NEW signs and line marking will be introduced at the entrance to rural towns across Queensland as part of the state’s commitment to improving safety on regional roads.
Mains Roads Minister Mark Bailey said the Town Entry Treatments (TET) project was being rolled out across the state thanks to a $4.7 million investment through the Targeted Road Safety Program.
“Physical measures such as new signs and line marking are helping motorists to reduce their speed when entering rural towns,” Mr Bailey said.
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“These treatments have proven effective in reducing vehicle speeds and crash rates as they enhance a driver’s awareness of the changing road environment.
“TET programs have also been successfully rolled out in New Zealand and the United Kingdom with both countries recording a reduction in travel speeds and crashes.’’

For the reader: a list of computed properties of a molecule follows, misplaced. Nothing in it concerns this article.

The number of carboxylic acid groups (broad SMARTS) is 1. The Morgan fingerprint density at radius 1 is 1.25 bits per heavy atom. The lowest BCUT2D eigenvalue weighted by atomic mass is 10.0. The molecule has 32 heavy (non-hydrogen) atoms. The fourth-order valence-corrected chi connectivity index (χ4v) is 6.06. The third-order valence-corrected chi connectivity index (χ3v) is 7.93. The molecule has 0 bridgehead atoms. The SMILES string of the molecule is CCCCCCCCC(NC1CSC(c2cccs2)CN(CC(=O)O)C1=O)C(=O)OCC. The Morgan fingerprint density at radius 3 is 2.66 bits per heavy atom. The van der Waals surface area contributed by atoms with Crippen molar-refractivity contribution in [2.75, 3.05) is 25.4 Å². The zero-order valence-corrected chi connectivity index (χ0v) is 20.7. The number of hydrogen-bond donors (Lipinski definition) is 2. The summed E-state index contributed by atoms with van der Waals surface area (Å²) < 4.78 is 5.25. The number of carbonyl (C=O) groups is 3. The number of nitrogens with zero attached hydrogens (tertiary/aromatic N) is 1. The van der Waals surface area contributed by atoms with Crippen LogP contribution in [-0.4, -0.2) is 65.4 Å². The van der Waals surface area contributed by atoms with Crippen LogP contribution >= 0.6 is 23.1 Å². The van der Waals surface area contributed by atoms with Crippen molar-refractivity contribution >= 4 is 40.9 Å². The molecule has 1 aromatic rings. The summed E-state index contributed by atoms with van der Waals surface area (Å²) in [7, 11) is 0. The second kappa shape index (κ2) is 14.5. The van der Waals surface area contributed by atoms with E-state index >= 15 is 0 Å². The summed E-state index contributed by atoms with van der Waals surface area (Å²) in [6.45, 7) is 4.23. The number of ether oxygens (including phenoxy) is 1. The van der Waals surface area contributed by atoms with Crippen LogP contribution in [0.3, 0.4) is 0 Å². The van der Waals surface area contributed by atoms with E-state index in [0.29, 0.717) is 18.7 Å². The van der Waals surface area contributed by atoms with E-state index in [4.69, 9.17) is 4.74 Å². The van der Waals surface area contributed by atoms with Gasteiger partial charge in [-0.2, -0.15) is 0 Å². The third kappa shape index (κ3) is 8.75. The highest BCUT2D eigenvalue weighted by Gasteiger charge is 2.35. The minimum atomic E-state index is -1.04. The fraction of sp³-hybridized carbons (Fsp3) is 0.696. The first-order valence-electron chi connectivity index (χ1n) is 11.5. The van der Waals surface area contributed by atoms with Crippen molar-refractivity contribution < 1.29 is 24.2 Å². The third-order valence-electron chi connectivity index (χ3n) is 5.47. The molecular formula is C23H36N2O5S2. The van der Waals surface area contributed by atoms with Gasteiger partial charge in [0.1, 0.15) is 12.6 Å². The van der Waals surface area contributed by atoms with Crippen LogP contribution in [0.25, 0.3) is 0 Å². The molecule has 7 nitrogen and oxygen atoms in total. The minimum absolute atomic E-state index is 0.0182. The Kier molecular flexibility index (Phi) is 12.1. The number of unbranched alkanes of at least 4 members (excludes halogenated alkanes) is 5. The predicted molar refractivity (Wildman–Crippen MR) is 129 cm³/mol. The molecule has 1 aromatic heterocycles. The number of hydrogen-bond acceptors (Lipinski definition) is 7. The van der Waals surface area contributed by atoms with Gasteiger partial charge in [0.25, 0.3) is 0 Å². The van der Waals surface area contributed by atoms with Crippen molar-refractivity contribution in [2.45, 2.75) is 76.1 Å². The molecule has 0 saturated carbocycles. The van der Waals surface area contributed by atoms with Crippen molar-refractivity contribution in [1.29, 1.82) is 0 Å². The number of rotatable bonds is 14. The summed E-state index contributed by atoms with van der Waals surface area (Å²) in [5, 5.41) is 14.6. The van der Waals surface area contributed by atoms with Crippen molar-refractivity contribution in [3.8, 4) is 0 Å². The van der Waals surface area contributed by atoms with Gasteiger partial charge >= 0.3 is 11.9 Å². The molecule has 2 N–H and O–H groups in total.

Mr Bailey said agreements had been reached with local councils for 18 towns to take part in the project.
“I’m pleased to see the Walloon, Surat, Marian and Collinsville communities already benefiting from the installation of their entry statements,” he said.
“A further 18 towns are also currently being assessed by TMR for future TET projects as we plan to extend the program to more rural towns across the state.
“Keeping each and every Queensland community safe is our number one priority.
“And it’s innovative projects like this that ensure we are getting locals safely home and tourists safely to their destination.”
Queensland rural towns approved for the TETS project:
- Walloon (installed)
- Marian (installed)
- Collinsville (installed)
- Burnett Heads
- Tin Can Bay
- Nanango, Murgon
- Rainbow Beach